The Internet of Things: Realities of an Interconnected World

July 24, 2015
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Welcome to the world of the Internet of Things.

Welcome to the world of the Internet of Things.

The Internet of Things (IoT) is the name for the growing network of physical devices that include embedded sensors to collect and exchange data with users, manufacturers, or other devices. The Nest thermostat, one well-known example, gathers data on home temperature preferences in order to optimize usage. The Fitbit wearable device, which monitors your physical activity, is another common “thing” contributing to the estimated 127 new things connecting to the Internet every second.

You may think of this information as a personal convenience. After all, shaving a few dollars a month off the heating bill and knowing how many calories you burn during a run helps you live your life easier. However, the reality is that these companies aren’t just collecting data to raise your standard of living – they’re collecting data for themselves, their stakeholders, and their advertising agencies. Data on what you do, when you do it, and what you do it with.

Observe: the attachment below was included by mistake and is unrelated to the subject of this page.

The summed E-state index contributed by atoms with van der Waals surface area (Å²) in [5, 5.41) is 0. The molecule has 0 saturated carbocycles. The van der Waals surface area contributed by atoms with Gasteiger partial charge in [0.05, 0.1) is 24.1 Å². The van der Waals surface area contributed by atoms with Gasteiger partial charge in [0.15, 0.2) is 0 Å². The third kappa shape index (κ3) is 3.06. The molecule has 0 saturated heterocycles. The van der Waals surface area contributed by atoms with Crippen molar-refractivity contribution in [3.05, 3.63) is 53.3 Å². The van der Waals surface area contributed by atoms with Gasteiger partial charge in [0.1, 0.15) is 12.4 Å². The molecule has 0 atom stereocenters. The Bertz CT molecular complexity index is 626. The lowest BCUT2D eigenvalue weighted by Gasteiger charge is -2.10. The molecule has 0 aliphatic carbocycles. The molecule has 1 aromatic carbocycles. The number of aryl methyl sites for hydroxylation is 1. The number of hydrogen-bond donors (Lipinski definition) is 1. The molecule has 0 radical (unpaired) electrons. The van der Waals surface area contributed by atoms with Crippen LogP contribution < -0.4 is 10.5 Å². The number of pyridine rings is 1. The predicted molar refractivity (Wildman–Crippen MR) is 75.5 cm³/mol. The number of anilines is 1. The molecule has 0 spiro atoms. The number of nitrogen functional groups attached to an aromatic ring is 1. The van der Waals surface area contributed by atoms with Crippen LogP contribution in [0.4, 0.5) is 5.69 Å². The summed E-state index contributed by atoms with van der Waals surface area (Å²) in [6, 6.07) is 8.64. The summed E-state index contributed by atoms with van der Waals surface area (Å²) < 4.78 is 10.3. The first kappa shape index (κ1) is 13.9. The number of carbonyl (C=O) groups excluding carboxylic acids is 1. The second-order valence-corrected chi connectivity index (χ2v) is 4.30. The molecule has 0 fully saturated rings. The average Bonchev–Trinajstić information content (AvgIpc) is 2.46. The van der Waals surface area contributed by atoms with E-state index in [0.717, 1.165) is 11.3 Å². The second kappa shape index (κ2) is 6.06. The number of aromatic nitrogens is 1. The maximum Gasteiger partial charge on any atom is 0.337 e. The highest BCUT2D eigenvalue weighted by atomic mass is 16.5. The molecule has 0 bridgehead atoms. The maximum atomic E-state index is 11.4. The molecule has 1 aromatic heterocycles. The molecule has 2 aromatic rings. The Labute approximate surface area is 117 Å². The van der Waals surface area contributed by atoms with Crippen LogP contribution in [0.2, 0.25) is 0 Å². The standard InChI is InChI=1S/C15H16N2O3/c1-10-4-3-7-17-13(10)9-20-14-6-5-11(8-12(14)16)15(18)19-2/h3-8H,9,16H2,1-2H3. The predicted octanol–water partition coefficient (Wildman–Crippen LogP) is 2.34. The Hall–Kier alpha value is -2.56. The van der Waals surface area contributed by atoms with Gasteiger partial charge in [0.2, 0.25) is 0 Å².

Now, advertisers can not only follow you home, they can follow you to your kitchen table. They know whether you paired your dinner with beer or wine, and how many bottles you have left in your refrigerator. They know when you wake up, when you leave your home in the morning to go to work, and they know the route you take to get there.

What’s in place to make sure that developers protect your privacy? Well, not much. The government is literally years behind understanding what the IoT is in the first place, and the only real report on the subject came from the Federal Trade Commission this past January – the full force of which only gave a recommendation that companies take a more active role in putting security in place before they get ahead of themselves with data collection. The reality is, developers are thinking more about what they could do rather than if they should do it. A study last year found that the average IoT device had 25 identified vulnerabilities.

There’s no point in debating the ethics of whether this data should be collected or if the IoT should exist – it’s already here, whether the world realizes it or not. What needs to be focused on is how to shield users so their information is never at risk while these commercial efficiencies can still be realized.